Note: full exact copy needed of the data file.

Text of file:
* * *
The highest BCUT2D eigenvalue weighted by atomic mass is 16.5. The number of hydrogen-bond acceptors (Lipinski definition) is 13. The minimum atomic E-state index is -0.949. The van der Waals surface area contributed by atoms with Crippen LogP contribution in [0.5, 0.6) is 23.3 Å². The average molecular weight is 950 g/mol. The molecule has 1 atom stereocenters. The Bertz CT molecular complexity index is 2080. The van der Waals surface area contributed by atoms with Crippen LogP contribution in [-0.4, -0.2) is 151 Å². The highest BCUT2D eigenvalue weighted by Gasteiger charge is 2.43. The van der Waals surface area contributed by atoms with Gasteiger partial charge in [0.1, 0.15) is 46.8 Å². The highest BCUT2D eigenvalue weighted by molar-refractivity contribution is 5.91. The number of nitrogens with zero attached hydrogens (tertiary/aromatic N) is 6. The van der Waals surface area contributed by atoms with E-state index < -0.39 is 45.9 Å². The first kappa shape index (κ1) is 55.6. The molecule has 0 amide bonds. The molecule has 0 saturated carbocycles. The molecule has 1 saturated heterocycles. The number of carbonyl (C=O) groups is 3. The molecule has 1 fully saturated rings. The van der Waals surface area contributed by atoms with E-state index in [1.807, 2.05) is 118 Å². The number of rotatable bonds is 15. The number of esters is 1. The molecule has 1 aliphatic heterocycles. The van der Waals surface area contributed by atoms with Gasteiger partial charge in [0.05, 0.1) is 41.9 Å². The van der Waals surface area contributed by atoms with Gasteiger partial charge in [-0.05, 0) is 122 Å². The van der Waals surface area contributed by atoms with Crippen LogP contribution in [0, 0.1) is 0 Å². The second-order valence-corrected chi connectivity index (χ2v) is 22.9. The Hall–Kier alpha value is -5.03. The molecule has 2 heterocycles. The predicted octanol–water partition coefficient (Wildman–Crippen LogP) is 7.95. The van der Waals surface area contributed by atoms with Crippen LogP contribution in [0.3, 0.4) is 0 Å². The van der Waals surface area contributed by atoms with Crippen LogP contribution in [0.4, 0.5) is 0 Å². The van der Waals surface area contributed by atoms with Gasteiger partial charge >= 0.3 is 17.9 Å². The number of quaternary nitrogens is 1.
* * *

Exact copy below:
The highest BCUT2D eigenvalue weighted by atomic mass is 16.5. The number of hydrogen-bond acceptors (Lipinski definition) is 13. The minimum atomic E-state index is -0.949. The van der Waals surface area contributed by atoms with Crippen LogP contribution in [0.5, 0.6) is 23.3 Å². The average molecular weight is 950 g/mol. The molecule has 1 atom stereocenters. The Bertz CT molecular complexity index is 2080. The van der Waals surface area contributed by atoms with Crippen LogP contribution in [-0.4, -0.2) is 151 Å². The highest BCUT2D eigenvalue weighted by Gasteiger charge is 2.43. The van der Waals surface area contributed by atoms with Gasteiger partial charge in [0.1, 0.15) is 46.8 Å². The highest BCUT2D eigenvalue weighted by molar-refractivity contribution is 5.91. The number of nitrogens with zero attached hydrogens (tertiary/aromatic N) is 6. The van der Waals surface area contributed by atoms with E-state index < -0.39 is 45.9 Å². The first kappa shape index (κ1) is 55.6. The molecule has 0 amide bonds. The molecule has 0 saturated carbocycles. The molecule has 1 saturated heterocycles. The number of carbonyl (C=O) groups is 3. The molecule has 1 fully saturated rings. The van der Waals surface area contributed by atoms with E-state index in [1.807, 2.05) is 118 Å². The number of rotatable bonds is 15. The number of esters is 1. The molecule has 1 aliphatic heterocycles. The van der Waals surface area contributed by atoms with Gasteiger partial charge in [0.05, 0.1) is 41.9 Å². The van der Waals surface area contributed by atoms with Gasteiger partial charge in [-0.05, 0) is 122 Å². The van der Waals surface area contributed by atoms with Crippen LogP contribution in [0, 0.1) is 0 Å². The second-order valence-corrected chi connectivity index (χ2v) is 22.9. The Hall–Kier alpha value is -5.03. The molecule has 2 heterocycles. The predicted octanol–water partition coefficient (Wildman–Crippen LogP) is 7.95. The van der Waals surface area contributed by atoms with Crippen LogP contribution in [0.3, 0.4) is 0 Å². The van der Waals surface area contributed by atoms with Crippen LogP contribution in [0.4, 0.5) is 0 Å². The van der Waals surface area contributed by atoms with Gasteiger partial charge >= 0.3 is 17.9 Å². The number of quaternary nitrogens is 1.